Neal Stephenson’s novel The Diamond Age takes place in a future where encrypted currencies and e-commerce have moved most economic transactions into “darknets” beyond government’s capability of monitoring and regulation, causing tax bases around the world to implode and bringing on the collapse of most nation-states.
Encrypted currencies and darknet economies have been promoted by such thinkers as David de Ugarte and John Robb as a real-world model for resilient communities in the impending age of hollow states. So you can imagine my reaction to recent news of Bitcoin, “a Peer-to-Peer Electronic Cash System.”
Jason Calacanis and his colleagues at LAUNCH describe Bitcoin as “The Most Dangerous Project We’ve Ever Seen” (May 15, 2011). Not only is it “the most dangerous open-source project ever created,” but “possibly the most dangerous technological project since the Internet itself.” It “could topple governments, destabilize economies and create uncontrollable global bazaars for contraband.”
The beauty of Bitcoin is that there’s no central server network to shut down. Bitcoin is traded from one desktop or mobile device to another via public key encryption. Short of catching and prosecuting end-users with harsh punishments — and we all know how well that’s worked out for proprietary content companies versus file sharers — there’s no way to stop it.
There are currently 6 million Bitcoins in circulation, with a total value of $40 million. Bitcoins are generated by a complicated algorithm, with the total to top out at 21 million. After that, increases in exchange of goods and services will be offset by appreciation of Bitcoins in value and deflation of Bitcoin-denominated prices.
This fixed upper limit and requirement for price deflation thereafter is one ground on which Bitcoin has been criticized. Another is that, since it’s not denominated in a familiar unit of measure like dollars, it’s confusing as an instrument of exchange for the average person.
As an alternative currency geek, I’d add the criticism that you can only engage in Bitcoin-denominated exchange if you’ve already obtained Bitcoins from previous transactions. This is definitely a downside, compared with the kinds of “mutual credit clearing networks” proposed by Tom Greco. Greco’s mutual credit isn’t a store of value from past transactions — just a measure of value for denominating exchanges of present or future goods and services. The backing comes entirely from the goods and services themselves. Like the many local barter networks that flourished during the Depression, mutual credit is a system for facilitating exchange even when there’s “no money.”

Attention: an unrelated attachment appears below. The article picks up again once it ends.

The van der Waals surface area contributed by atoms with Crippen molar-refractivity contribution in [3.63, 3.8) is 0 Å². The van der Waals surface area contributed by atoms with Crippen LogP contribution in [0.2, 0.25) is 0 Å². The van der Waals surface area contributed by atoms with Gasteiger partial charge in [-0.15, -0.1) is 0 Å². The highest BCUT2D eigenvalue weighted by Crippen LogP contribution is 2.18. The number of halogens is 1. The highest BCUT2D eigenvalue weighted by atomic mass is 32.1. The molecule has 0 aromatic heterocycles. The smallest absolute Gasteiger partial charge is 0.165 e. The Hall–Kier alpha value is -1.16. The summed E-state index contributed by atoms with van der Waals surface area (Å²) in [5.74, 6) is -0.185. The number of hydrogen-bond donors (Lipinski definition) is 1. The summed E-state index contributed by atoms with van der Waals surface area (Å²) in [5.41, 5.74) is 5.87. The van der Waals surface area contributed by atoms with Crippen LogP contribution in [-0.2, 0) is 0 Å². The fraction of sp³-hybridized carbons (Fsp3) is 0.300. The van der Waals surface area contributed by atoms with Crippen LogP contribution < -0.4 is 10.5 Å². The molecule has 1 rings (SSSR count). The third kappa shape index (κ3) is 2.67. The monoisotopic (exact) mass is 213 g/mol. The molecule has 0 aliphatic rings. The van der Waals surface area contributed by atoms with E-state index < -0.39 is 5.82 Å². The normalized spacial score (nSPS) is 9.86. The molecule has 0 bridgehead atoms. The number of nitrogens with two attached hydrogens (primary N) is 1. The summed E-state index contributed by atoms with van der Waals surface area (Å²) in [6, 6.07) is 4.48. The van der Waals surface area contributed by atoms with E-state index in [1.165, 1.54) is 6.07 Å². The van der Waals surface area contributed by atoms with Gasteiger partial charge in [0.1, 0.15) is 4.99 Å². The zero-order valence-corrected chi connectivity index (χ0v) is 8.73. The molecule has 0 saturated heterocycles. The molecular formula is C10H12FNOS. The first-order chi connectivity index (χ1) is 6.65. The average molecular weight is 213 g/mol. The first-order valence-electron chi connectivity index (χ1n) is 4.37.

Despite my reservations, I consider Bitcoin grounds for enormous excitement. Pirate Party founder Rick Falkvinge calls it “the Napster of Banking” (Falkvinge.net, May 11, 2011).
As Falkvinge argued, it’s usually not the most feature-rich version of a new technology that achieves popular acceptance. Rather, it’s the most user-friendly. “… [I]t takes about ten years from conception of a technology, or an application of technology, until somebody hits the magic recipe in how to make that technology easy enough to use that it catches on.”
Technologies for sharing digitized music had been around for ten years when Fanning came up with Napster. Geeks had been sharing videos for ten years when YouTube came along. Falkvinge thinks Bitcoin will do the same for encrypted e-currency. It’ll do to banking what BitTorrent’s doing to the music industry.
Here’s how Falkvinge describes the ramifications:
“The governments of the world are on the brink of losing the ability to look into the economy of their citizens. They stand to lose the ability to seize assets, they stand to lose the ability to collect debts. … All the world’s weapons in all the world’s police hands are useless against the public’s ability to keep their cryptographic economy to themselves. … The decentralized, uncontrollable economy where one lifetime employment is no longer central to every human being is something I’ve called the swarm economy, and I predict it will redefine society to an immensely larger extent than the ability to get rap music for free.”
This is vitally important to a central theme in my work: The emergence of non-state spaces within which the low-overhead informal and household economy can function, outside the state’s ability to impose artificial scarcities and entry barriers and collect tribute for the usurers, landlords and proprietary content owners.
Bitcoin is monumentally important. Encrypted currency has been at the Altair stage of development. If Bitcoin isn’t actually the Apple II — and it may not be — we’re still just around the corner from that level of popular adoption.